The Electronic Classroom Checklist
Munday, Stardate 1995.03.13 17:21
A work in progress
This checklist is intended to help organize the components of an
Trivial to implement
Marshall McLuhan's observerd that the first content of any new
media is the old media. That's because it not only an obvious place
to begin, it's because it's also the easiest. Technology is easier to
tamper with than content. So get out your old course handouts and cut
and paste them into web documents.
- problem sets
- problem solutions
- study questions
- midterm exam questions
- midterm exam answers
- midterm standing
- final exam questions
- final exam answers
- final standing
The next refinement of this level would be to add new content. E.g.
- digitize your slides
- locate video clips
But there is no reason to do this alone. Some of these are things
your students in the course could do for the course.
Easy to implement
Collaborative projects start out with the work that students are
doing for the course already, and turn it towards electronic media.
Some students may be doing parts of this on their own already, so you
may be playing catch up. Turning class projects into "real world"
projects on the web is a great way to raise the level of the course
work a notch.
- student projects ... "thinking like a physicist."
- course resources -- topic oriented anchors
are volitile and excellent for student projects :-)
- Einet Galaxy -- http://www.einet.net/
- Netscape Yahoo ! -- http://akebono.stanford.edu/yahoo/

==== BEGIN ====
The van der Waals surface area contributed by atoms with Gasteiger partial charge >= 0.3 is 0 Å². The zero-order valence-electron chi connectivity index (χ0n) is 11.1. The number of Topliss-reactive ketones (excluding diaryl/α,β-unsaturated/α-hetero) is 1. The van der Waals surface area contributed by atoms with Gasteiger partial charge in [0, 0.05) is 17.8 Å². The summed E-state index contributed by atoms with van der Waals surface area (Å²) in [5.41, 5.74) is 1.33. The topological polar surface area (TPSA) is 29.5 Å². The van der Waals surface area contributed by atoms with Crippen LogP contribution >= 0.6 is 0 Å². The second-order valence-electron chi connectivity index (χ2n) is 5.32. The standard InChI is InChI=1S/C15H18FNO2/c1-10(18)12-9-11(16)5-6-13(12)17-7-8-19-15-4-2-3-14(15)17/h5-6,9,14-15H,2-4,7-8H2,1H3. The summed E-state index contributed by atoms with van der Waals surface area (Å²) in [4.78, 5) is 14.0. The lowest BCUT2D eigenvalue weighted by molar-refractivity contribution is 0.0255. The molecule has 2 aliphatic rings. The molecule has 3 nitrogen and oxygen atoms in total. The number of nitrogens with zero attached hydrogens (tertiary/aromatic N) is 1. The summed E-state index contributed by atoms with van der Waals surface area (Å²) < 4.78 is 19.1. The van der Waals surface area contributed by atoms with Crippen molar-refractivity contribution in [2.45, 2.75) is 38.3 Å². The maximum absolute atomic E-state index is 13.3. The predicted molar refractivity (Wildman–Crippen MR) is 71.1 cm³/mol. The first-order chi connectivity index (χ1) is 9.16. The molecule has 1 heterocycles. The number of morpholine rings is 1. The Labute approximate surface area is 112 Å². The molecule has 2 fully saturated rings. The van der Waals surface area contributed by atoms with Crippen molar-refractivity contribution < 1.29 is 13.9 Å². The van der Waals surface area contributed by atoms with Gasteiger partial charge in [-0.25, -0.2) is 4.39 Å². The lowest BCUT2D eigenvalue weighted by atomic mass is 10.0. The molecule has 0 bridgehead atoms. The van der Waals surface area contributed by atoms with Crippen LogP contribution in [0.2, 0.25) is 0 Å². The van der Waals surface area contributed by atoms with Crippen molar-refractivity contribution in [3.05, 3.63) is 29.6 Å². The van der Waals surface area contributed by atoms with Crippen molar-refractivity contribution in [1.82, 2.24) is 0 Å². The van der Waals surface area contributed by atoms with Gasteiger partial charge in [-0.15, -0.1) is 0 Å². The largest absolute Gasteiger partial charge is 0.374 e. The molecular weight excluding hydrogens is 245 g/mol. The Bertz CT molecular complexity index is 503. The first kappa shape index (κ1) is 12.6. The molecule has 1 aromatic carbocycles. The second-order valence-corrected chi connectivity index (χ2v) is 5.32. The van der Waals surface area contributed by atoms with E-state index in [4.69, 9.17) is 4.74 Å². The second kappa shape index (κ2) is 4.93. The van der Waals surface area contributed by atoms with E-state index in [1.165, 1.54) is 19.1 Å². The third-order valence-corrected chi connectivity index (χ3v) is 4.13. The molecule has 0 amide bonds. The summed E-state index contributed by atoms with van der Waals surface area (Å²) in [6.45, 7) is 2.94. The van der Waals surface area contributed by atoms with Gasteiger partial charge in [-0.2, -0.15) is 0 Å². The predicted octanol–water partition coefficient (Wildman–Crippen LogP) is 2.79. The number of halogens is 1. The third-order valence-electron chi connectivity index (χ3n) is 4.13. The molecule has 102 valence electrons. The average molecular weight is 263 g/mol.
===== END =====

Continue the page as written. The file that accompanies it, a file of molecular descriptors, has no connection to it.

- course newspaper -- "History Today!"
- "x" in the news
- 2 points per posting
- course magazine -- "Popular History!"
- "X" in the journals
- precis, synopsis, 100 word essays
- up to 5 points per posting
- book reviews
- 200 word reviews (2 points)
- 800 word critical reviews (10 points)
- course journal
- peer edited
- peer reviewed
- 1200 word articles and essays (25 points)
- weekly online quizes (100 - 200 word answers)
- e.g. Leroy Anderson's Educational Technology Course.
The electronic seminar. The next big bump is integrating these last
two into a course as a whole. How do we get to the big picture.
- what is the BIG question? (Of course the field is open
ended, otherwise no one would be in this field!)
- the weekly big question (is the textbook wrong again?)
- the daily question and answer (is the instructor wrong again?)
- does all of this make sense?
The electronic research laboratory -- where the course is not seen
as a separate entity but is totally integrated into ongoing research.
- Planetary Data Center
- Social Science Data Center
- Virtual Library
This presentation is brought to you by
(email Steve.Cavrak@Uvm.Edu) and
All rights reserved. 1995.
Last updated, Munday, 1995.03.13